The Boogie Man
[Mac user? Try freeware tool RPG Hub]
They say police officers can get married to their job, and nobody knows that better than Keith. He's a fantastic detective, but a cold one, whose callous attitude fails to endear him to the media. When he's ordered to take a leave of absence, his wife Helena thinks they'll finally have some time to spend together as they tour an old castle on vacation, but there's still a gulf between them she can't seem to get past. Keith doesn't think much of it, but Helena's almost at the end of her rope... but they might never get the chance to talk about it. In Uri's free indie horror adventure The Boogie Man, translated by vgperson, Keith wakes up their first night at the castle to find his wife and the rest of the tour group missing. It's the work of a theatrical maniac calling himself The Boogie Man, and unless Keith can stop him, he's going to slaughter his way through the rest of the castle. With full English voice acting, the return of familiar faces from Uri's previous games, and a creep-tastic thriller plot, The Boogie Man is a return to Uri's dark and gory roots, with five endings to find... though only one of them is a happily ever after! It's a tense game of cat and mouse, with plot twists and exciting sequences aplenty, though some frustratingly unintuitive gameplay mars some creative and impressive work.
Move with the [arrow] keys and interact with [Z], using [ESC] to open the menu and save your game whenever you wish... maybe in different slots if you plan on getting the game's only good ending? In fact, you'll need to perform a lot of specific actions throughout the game in order to get it, so consider thinking outside the box and exploring everywhere you can rather than just being lead in one direction. Some items you find can be used in certain situations, so just open the menu, go to your inventory, and use them from there. If you're stuck, trying interacting with your environment in different ways, like pushing things around. Unfortunately, not only is the map a pain to navigate since room perspectives don't line up properly with the way you enter them, but so many of the clues and requirements for getting anything other than a bad ending are frustratingly vague. You need to make a habit out of checking, double-checking, and triple-checking objects at different times, even if you aren't prompted to do so, or re-trying something that doesn't appear to work. Still, The Boogie Man definitely showcases far and away some of Uri's most creative, elaborate work, and the thought and time gone into crafting so many startling events is more than a little amazing.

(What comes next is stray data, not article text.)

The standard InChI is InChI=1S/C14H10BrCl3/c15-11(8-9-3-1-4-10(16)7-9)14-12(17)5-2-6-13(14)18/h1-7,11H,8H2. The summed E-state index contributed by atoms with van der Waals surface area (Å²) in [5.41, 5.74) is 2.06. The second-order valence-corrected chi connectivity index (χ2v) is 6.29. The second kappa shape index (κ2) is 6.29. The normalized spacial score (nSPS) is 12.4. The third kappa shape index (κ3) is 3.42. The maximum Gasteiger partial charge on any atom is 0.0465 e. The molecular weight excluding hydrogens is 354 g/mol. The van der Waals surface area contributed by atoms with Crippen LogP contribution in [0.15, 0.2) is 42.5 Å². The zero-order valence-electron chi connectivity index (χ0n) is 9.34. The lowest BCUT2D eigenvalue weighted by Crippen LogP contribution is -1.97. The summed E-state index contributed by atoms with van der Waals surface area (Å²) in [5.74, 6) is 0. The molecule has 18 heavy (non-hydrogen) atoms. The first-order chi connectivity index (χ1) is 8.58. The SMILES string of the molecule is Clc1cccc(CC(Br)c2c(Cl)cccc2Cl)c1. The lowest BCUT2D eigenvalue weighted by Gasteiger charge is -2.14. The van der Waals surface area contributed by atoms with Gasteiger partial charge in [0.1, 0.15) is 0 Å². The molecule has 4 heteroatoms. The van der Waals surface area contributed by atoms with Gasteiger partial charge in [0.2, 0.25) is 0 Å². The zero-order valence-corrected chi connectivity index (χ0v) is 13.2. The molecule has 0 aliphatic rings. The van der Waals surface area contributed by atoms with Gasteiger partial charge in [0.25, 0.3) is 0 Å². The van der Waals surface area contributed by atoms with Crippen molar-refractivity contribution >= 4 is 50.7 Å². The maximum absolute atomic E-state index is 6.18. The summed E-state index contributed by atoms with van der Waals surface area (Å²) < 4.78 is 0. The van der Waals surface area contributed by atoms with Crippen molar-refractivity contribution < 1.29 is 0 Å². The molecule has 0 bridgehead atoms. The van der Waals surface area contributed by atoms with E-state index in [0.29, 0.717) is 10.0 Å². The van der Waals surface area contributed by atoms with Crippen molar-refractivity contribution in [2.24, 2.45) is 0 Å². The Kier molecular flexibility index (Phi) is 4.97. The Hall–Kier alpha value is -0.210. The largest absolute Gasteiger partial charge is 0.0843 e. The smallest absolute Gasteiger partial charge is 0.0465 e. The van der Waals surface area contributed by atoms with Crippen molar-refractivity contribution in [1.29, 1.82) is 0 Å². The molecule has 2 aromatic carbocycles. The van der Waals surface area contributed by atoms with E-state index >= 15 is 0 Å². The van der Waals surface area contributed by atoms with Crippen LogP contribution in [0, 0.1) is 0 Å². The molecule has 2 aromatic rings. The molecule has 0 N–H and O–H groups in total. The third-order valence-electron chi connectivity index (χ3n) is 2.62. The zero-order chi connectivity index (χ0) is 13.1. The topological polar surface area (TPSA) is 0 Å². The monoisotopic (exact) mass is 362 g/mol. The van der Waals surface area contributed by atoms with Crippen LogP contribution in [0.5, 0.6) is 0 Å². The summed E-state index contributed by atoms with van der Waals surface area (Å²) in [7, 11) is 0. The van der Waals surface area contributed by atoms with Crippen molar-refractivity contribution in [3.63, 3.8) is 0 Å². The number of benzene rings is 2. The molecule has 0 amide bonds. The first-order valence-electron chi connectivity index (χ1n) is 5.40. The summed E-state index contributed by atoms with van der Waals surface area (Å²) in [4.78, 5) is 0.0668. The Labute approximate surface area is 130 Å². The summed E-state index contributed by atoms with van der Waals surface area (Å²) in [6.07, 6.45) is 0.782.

The Boogie Man's strength is in its story, which offers up a lot of great closure and expansion on characters from The Sandman and The Crooked Man, while also delivering some wonderfully creepy moments. Keith makes for an interesting hero, in that he's so drastically different from Uri's other protagonists. He's competent, cool, and collected, almost to a fault, and yet while others call him emotionless or oblivious, it's actually clear he cares a great deal even if he doesn't express it as readily or clearly as others. Learning about why Keith is the way he is, as well is what makes him tick, makes The Boogie Man an appealing character study for the "hard boiled detective" archetype. The Boogie Man isn't actually a scary game in the traditional sense, though it has some great atmosphere. It's more "Saw" or "Scream" than "Pan's Labyrinth", in other words, which isn't to say it's a bad game at all, just a distinct shift in tone and atmosphere. The Boogie Man is much gorier than some of Uri's other titles, and creative deaths abound. Though some performances are stronger than others, by and large the voice acting is well done, and the presence of so much of it is a little stunning in a free indie download. Even if you get the best ending, in which some twists you'll likely see coming, not everything about the plot is wrapped up as neatly as you might hope. There's a reason for that, however, and while you may be champing at the bit for the final installment in Uri's series whenever that arrives, The Boogie Man is a tense, clever, emotional game well worth a few hours on a dark and stormy night.
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